Now that RSA have released the Red Hat kernel patches for side-channel analysis attacks (also known as Meltdown and Spectre), I would like to know the performance impact that these kernel changes could potentially have.
This is regarding Netwitness for Logs & packets (Security Analytics 10.6.x) on physical appliances.
There are plenty indications and evidence that some patches for these vulnerabilities can cause CPU performance degradation and/or unexpected reboots. So my main question is whether this has been tested against and what would be the remediation should we discover that the hardware appliances are not fit for purpose anymore, after installing the kernel patch?
For example, both Series 4S and 5 physical Log Decoder can handle 30K EPS sustained and much higher peaks with minimal parsers&feeds enabled. What are the figures post-patching?
Since RSA NetWitness Suite (Logs / Packets) is a singe, root-user-only appliance, the reported vulnerabilities do not introduce any additional security risk to our solution or the customer's environment because a root level user already has full access to all information on the system. Full impact statements for all RSA's products can be found at: https://community.rsa.com/docs/DOC-85418
Regardless, we did include the kernel patches for these vulnerabilities in the 10.6.5.1 patch update and these updates will be available shortly in 184.108.40.206. Our testing has not shown any negative impact to the performance of the solution.
The kernel patches do not fully address Spectre (Variant 2), CVE-2017-5715 as this also requires a firmware update. As you state, the 1st round of firmware updates were reported to cause performance and stability issues and these were recalled by Dell as a result. Once updated firmware is available, we will be testing to understand what (if any) impact these cause to the performance of the RSA NetWitness Suite and providing additional guidance to customers.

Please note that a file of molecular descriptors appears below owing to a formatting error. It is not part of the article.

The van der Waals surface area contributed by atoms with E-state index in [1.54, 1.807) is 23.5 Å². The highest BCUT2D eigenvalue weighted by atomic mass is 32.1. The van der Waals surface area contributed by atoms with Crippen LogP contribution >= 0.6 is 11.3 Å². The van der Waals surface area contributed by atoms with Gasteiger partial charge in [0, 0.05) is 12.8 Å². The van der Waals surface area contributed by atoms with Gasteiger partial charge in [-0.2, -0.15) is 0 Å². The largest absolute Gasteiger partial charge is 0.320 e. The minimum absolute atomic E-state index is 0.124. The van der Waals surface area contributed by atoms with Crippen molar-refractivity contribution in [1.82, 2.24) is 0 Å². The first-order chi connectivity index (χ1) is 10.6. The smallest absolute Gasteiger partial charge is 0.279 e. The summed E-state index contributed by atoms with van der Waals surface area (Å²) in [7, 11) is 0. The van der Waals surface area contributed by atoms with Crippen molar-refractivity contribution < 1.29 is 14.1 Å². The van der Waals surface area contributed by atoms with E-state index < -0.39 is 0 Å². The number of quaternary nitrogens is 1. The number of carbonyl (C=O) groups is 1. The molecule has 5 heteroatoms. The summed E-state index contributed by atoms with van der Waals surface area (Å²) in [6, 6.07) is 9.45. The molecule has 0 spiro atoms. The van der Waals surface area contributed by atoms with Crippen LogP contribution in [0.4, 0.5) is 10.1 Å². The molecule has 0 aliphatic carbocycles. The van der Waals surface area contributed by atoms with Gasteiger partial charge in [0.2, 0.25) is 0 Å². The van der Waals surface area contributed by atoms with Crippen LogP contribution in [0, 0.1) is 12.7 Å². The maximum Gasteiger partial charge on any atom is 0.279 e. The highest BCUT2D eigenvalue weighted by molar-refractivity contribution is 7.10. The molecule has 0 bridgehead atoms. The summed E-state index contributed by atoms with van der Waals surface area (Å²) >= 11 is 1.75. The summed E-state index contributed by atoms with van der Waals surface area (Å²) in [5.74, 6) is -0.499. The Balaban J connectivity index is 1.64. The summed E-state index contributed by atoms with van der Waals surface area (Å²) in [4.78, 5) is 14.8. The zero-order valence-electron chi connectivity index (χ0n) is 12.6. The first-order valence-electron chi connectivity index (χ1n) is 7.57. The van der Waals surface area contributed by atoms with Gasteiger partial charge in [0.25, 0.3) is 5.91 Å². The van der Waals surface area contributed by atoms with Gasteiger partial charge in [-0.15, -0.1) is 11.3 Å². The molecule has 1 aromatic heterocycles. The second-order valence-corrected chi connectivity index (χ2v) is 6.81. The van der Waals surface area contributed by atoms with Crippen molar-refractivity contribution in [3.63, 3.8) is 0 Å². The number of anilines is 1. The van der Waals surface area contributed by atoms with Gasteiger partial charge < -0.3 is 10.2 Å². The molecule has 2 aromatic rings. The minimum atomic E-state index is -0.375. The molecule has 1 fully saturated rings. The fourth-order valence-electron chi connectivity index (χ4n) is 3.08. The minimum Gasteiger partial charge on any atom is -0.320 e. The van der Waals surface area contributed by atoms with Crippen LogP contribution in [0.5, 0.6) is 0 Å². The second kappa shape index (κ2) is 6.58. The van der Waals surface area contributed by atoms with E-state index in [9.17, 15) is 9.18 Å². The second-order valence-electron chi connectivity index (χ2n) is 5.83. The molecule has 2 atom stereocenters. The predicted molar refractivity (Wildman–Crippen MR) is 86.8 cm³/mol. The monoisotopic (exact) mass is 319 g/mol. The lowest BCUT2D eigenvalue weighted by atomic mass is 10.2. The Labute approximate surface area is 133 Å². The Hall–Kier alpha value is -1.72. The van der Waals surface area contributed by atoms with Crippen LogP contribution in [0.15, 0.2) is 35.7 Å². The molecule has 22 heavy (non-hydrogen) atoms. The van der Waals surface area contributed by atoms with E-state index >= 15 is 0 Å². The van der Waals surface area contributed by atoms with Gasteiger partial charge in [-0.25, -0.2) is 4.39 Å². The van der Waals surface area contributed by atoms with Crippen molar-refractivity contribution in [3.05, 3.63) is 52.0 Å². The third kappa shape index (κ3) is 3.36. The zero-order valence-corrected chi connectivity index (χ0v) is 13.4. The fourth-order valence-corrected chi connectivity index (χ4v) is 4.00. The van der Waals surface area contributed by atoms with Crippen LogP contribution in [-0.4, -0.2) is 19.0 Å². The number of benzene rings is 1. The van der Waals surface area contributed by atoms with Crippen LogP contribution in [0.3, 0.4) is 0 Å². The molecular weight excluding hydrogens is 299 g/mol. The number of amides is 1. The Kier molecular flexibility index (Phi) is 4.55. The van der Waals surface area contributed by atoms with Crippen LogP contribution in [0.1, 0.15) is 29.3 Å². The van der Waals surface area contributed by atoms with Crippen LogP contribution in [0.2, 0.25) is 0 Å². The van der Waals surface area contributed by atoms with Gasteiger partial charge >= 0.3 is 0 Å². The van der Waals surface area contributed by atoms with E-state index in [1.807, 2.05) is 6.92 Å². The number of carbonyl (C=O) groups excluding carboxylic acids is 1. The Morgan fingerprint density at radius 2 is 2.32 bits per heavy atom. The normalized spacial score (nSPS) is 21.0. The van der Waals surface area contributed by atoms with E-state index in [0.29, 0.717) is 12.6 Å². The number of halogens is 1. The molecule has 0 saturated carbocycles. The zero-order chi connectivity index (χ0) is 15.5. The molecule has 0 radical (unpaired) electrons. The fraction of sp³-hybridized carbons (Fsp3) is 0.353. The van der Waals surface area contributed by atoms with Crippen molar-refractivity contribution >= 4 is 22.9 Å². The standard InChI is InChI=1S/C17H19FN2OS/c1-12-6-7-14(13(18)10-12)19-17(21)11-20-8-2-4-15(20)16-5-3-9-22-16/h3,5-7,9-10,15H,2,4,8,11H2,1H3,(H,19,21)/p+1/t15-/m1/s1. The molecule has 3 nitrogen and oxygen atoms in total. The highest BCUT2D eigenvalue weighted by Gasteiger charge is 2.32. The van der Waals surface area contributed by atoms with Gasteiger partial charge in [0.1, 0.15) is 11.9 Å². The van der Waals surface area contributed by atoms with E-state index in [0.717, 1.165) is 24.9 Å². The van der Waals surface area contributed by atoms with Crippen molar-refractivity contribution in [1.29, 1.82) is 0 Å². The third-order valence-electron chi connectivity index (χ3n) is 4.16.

I would prefer to avoid having a political debate regarding the NW hardware appliances being affected when there are 30+ non-root users and no restriction of any kind from RSA to have additional non-root users for administration of the system.
Security professionals, pen-testers and auditors can make their own judgement based on the available evidence, from RSA and through open-intel channels.
Thanks for the confirmation regarding the performance impact, I will continue testing this on both virtual and physical and report back should I find anything different from what you have claimed.